CLSA Wire

The Hill: Opinion: Treating hepatitis C: Too costly not to act

By Todd E. Gillenwater, op-ed exclusive to The Hill
August 1, 2014

Hepatitis C affects 3.2 million Americans, resulting in more than 16,000 deaths annually. It’s the leading cause of liver cancer and liver transplants, which require major surgery and hospitalization. Early therapies for the condition required weekly injections that caused side effects such as anemia, depression and flu-like symptoms, leading many to stop treatment.

However, recent breakthroughs have introduced medicines that cure hepatitis C with few side effects – the holy grail of drug development. You’d think these new medicines would be cause for celebration. Instead, we’ve been told the cost of these medicines is too high and they threaten to bankrupt our healthcare system.

New hepatitis C drugs mark a paradigm shift – from a model of somewhat iffy but costly chronic care to a model of short-term curative treatment with equal or slightly lower costs paid upfront. This new model may also require new payment and financing models. But, rather than focusing on reasons not to act – insurance companies have led the public complaints and 1 in 3 state Medicaid programs have refused to cover the drugs – we believe there’s much more to this topic to consider.

To further clarify the issue, we partnered with the Boston Consulting Group to produce “Innovation in Hepatitis C Treatment: New Opportunities for Action.” The current debate centers on how to price and pay for these new treatments, and who should be treated. We believe the discussion should be framed by acknowledging the undeniable success in innovation that has brought us to this point, contrasted with the consequences if we, as a society, fail to act.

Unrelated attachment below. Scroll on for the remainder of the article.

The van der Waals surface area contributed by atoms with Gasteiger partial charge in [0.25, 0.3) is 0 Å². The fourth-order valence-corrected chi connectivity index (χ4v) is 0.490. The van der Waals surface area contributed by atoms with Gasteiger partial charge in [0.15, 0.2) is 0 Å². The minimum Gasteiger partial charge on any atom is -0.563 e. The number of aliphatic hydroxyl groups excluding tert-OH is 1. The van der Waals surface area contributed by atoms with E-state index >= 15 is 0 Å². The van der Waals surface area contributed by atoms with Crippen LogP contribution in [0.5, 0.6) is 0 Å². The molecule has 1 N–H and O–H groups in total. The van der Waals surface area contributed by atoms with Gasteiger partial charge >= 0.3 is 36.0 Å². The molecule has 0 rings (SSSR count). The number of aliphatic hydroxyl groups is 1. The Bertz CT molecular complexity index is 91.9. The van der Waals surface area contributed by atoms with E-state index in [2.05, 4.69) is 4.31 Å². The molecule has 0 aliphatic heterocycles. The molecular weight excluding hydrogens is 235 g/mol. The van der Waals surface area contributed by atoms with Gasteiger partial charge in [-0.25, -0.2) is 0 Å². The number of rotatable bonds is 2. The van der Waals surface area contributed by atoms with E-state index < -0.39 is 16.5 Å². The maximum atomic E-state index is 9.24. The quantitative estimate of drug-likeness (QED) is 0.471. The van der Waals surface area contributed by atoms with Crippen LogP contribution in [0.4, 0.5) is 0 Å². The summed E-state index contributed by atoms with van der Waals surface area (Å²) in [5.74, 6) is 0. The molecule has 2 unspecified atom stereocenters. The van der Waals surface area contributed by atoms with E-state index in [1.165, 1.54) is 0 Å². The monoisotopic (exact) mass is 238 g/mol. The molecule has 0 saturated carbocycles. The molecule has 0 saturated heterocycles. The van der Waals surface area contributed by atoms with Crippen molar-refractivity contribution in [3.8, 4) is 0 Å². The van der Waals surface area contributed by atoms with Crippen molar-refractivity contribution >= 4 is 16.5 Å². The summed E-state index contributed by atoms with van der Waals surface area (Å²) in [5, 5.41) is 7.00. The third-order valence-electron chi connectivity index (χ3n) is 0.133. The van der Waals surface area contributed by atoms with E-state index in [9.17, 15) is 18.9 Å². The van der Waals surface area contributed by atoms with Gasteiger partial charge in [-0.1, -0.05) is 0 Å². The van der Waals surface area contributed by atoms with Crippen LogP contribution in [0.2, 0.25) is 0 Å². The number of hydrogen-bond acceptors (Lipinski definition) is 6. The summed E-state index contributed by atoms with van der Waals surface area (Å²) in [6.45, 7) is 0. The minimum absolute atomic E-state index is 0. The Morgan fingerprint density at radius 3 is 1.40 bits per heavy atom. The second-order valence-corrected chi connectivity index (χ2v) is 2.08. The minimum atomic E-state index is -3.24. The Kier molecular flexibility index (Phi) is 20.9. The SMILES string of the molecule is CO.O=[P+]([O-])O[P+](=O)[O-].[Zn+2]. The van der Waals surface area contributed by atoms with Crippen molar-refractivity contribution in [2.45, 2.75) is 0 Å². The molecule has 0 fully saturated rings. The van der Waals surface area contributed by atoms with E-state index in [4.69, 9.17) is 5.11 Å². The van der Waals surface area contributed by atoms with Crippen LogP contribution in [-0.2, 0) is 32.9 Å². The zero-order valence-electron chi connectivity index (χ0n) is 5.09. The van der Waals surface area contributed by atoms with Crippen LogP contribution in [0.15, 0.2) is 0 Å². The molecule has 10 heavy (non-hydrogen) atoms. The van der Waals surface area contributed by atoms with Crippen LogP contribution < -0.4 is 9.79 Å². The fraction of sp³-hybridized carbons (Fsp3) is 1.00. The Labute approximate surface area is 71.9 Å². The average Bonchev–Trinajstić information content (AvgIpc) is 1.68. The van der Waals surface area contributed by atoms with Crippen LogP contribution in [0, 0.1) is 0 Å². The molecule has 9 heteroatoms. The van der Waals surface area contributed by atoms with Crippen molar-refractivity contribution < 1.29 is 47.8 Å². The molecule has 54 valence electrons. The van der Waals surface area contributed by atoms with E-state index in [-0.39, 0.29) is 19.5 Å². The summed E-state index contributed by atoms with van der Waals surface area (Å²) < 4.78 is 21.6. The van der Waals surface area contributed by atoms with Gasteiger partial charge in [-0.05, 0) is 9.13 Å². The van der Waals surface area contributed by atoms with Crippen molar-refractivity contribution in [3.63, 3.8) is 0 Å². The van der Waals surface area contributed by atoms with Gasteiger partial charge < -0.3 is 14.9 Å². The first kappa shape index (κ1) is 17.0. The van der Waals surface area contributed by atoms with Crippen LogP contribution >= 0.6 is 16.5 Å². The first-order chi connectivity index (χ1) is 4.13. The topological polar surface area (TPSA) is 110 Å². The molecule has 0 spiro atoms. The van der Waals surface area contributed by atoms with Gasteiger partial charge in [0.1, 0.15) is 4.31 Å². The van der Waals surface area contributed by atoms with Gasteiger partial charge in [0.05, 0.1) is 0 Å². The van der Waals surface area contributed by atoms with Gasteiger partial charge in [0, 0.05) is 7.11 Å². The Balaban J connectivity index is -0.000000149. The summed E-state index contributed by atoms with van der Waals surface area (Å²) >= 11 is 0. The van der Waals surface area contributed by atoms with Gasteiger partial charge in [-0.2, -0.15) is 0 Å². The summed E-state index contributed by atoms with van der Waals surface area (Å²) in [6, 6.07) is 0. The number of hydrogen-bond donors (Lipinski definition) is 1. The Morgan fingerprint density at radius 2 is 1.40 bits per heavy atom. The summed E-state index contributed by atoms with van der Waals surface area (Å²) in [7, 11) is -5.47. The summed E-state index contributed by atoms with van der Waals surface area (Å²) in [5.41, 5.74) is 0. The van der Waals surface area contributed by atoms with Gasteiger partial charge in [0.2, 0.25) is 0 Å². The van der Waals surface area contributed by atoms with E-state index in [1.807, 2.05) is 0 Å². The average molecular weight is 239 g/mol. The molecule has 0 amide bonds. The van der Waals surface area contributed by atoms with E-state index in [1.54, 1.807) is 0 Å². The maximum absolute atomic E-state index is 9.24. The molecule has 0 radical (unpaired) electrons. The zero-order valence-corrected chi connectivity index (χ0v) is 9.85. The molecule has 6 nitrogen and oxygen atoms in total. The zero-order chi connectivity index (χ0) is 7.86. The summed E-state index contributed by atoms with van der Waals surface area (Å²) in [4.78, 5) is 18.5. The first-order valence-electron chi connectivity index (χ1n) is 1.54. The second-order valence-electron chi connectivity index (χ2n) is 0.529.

Using a model developed by the Center for Disease Analysis, we estimate that new hepatitis C drugs could save 30,000 lives over the next 15 years when compared to the recent standard of care. In addition, the new medicines could prevent 16,000 cases of liver cancer and resulting liver transplants – a procedure that costs more than $500,000. With just a 5 percent increase in the number of patients screened and treated with these new medicines, 27,000 additional deaths from hepatitis C could be prevented – that’s nearly 60,000 lives saved over the next 15 years.

Yes, the economics associated with this revolutionary treatment breakthrough are worthy of thoughtful public discussion. However, the critical debate over the pricing of new treatments threatens to cloud the bigger picture regarding the incredible opportunity we have before us. Indeed, the case of hepatitis C is a likely prelude, with advances offering hope for similar breakthrough treatments and cures for other conditions down the road.

We can take a short-sighted, narrow view and conclude we can’t afford to act – or we can work together to develop and implement thoughtful policies and mechanisms to improve the lives of millions affected by hepatitis C.

Let’s choose to act.

Todd E. Gillenwater is executive vice president of advocacy and external relations at California Life Sciences Association (CLSA), a nonprofit public policy organization representing leading academic institutions and biotechnology, medical device, diagnostics and pharmaceutical firms.

Read the op-ed at The Hill.